Hybrid Perpetual rose released in 1860.  Stunning dark mauve highly fragrant blooms continually throughout the season on a large spreading shrub to 1.8 metres tall.  This magnificent rose can be grown as a free-standing shrub or short climber which is easy to manage because it has few thorns.

China Rose discovered before 1894 which is very commonly referred to as ‘the butterfly rose’. This rose is very highly recommend for use as a thick impenetrable rose hedge which would attain a height to at least 2 metres and spread of no less than 1.5 metres.

This beautiful rose produces masses of clusters of blooms which open sulphur yellow and change to orange, red and finally crimson. Since the shrub is constantly blooming, the appearance is that butterflies are fluttering all over the shrub and the new growth is dark crimson red – a sight to behold!


Hybrid Spinossisima was found before 1836 – the most amazingly beautiful and free flowering rose in our entire garden – definitely a favourite – there are only three in stock so get in quick if you want to plant one NOW … readily available and highly recommended as an addition to your winter bare-rooted order!

If you’re interested in heritage roses, contact the Heritage Rose Society in your State and please note: Heritage rose enthusiasts are vital for advancing the preservation, cultivation, distribution and study of old roses. It’s a heap of fun to research where a rose came from and what its breeding history and parentage is!


We are now pleased to advise that our online store: is open for taking your winter orders.

We have thousands of roses out in the fields ready to be dug in May so there’s NO RUSH with ordering. Due to circumstances beyond our control, New Release 2019 roses only have ‘generic’ photos which are supplied by the agency releasing the roses so it is our plan to visit the rose fields in coming weeks; then we’ll show you our own photos and give you our personal recommendations for the New Release 2019 roses.

If you need assistance with placing your order please don’t hesitate emailing and I will gladly assist with planning your garden and/or recommending certain varieties of roses for different situations or circumstances. I am available on WHATSAPP where we can look at pics and talk

Q. What does an angry kangaroo do? A. Get hopping mad! So does Mooi when the big bucks wake us all in the night!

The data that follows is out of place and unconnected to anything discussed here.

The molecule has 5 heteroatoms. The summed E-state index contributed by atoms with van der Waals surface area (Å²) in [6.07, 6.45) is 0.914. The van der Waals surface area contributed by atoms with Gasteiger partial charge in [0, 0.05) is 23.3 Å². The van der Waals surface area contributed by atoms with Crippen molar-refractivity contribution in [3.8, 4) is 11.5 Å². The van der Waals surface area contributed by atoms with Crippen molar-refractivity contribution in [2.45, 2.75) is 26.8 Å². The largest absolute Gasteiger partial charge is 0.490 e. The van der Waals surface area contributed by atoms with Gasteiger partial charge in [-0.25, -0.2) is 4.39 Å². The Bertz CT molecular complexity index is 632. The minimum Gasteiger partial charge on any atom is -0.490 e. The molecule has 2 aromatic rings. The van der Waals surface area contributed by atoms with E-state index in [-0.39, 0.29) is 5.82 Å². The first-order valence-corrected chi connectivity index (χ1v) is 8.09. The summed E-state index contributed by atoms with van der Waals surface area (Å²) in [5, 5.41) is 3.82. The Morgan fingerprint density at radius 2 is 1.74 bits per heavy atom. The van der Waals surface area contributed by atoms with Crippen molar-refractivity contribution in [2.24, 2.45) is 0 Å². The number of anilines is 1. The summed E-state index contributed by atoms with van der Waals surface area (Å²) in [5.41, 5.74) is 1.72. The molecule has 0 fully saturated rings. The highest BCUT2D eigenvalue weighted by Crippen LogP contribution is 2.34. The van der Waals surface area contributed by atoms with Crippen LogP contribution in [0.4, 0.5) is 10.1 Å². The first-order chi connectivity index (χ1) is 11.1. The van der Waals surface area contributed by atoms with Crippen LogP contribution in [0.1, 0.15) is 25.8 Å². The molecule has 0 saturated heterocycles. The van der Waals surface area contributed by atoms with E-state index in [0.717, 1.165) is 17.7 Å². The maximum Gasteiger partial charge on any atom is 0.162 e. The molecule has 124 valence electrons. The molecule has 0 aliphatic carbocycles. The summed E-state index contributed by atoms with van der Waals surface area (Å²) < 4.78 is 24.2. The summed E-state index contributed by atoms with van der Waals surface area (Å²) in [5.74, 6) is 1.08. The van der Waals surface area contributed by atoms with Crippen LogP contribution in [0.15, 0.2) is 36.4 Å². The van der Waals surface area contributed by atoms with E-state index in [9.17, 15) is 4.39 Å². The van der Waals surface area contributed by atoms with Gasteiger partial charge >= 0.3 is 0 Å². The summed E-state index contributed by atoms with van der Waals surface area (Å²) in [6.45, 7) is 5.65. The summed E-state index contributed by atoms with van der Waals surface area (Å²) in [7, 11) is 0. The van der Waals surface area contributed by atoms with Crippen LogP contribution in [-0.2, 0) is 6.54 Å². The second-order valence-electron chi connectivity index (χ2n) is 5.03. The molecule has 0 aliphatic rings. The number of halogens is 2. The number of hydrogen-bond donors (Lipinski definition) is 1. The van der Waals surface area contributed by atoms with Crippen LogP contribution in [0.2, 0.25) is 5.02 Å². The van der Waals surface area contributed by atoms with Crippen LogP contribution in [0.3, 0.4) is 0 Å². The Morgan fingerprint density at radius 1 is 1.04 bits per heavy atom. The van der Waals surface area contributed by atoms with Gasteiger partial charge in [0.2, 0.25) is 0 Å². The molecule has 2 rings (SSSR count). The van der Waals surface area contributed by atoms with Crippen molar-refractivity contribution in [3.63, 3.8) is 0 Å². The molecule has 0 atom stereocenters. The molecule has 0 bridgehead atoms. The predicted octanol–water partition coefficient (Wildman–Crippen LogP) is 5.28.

Do take a moment to have a cuddle with MOOI when you come to Silkies Rose Farm,CLONBINANE soon.

In closing, I’m sharing this: “Fishy tales from the sea will bring you laughing to your knees and so …

Q. What do you call a fish that tunes pianos? A. A tuna fish!”

Have a great week in your garden … Diana, Graham & the team at Silkies Rose Farm.


Hello dear rose friends as we enjoy a respite from the searing heat of this past week and one of the hottest summers in years. Our roses never cease to amaze us with their extreme resilience to such harsh weather!

So, to celebrate their beauty and to recognise this LABOUR DAY HOLIDAY WEEKEND, we’re inviting you, our dedicated customers FOUR DAYS OF UNPRECEDENTED OPPORTUNITY to buy ANY TWO POTTED ROSES AND GET TWO FREE!

This offer is also available to our online customers at who can expect to receive FOUR ROSES for every TWO ORDERED! (We can strap two boxes together with two roses in each box and you’ll only pay the postage price of TWO ROSES – $29.50 for up to FOUR ROSES – delivered to your door by Australia Post.)

IF ORDERING ONLINE YOU CAN SPECIFY WHICH POTTED ROSES YOU PAY FOR and then IN THE COMMENTS SECTIONtell us which TWO FREE ROSES you wish us to send to you. If you cannot decide, then we’ll post our very best roses at the time of posting on TUESDAY, 19 TH MARCH, 2019!


When you plant your new roses, please remember to soak them, absolutely drench them when you first plant them and pour ECO-SEAWEED solution over them at planting and then at least once a fortnight thereafter – the benefits of seaweed application on roses is amazing and highly recommended for good health and profuse flowering – remember, the more foliage on any rose plant, the more flowers! It’s true!

See you this coming weekend at Silkies Rose Farm, Clonbinane … cheers – Graham & Diana


Hello dear rose friends on this, the last day of summer which heralds perhaps, a respite for our gardens with maybe some rain ???


We’ve already had some cool mornings but gosh, the sun has a punch in it while we’re watering the pots in the nursery from early morning. The cool nights will increase the incidence of fungal disease so, despite the daytime heat, it’s time to ramp up and start the organic rose management spray program to protect foliage and keep it disease free so that we all enjoy massive flowering through autumn and right up to the first winter frosts.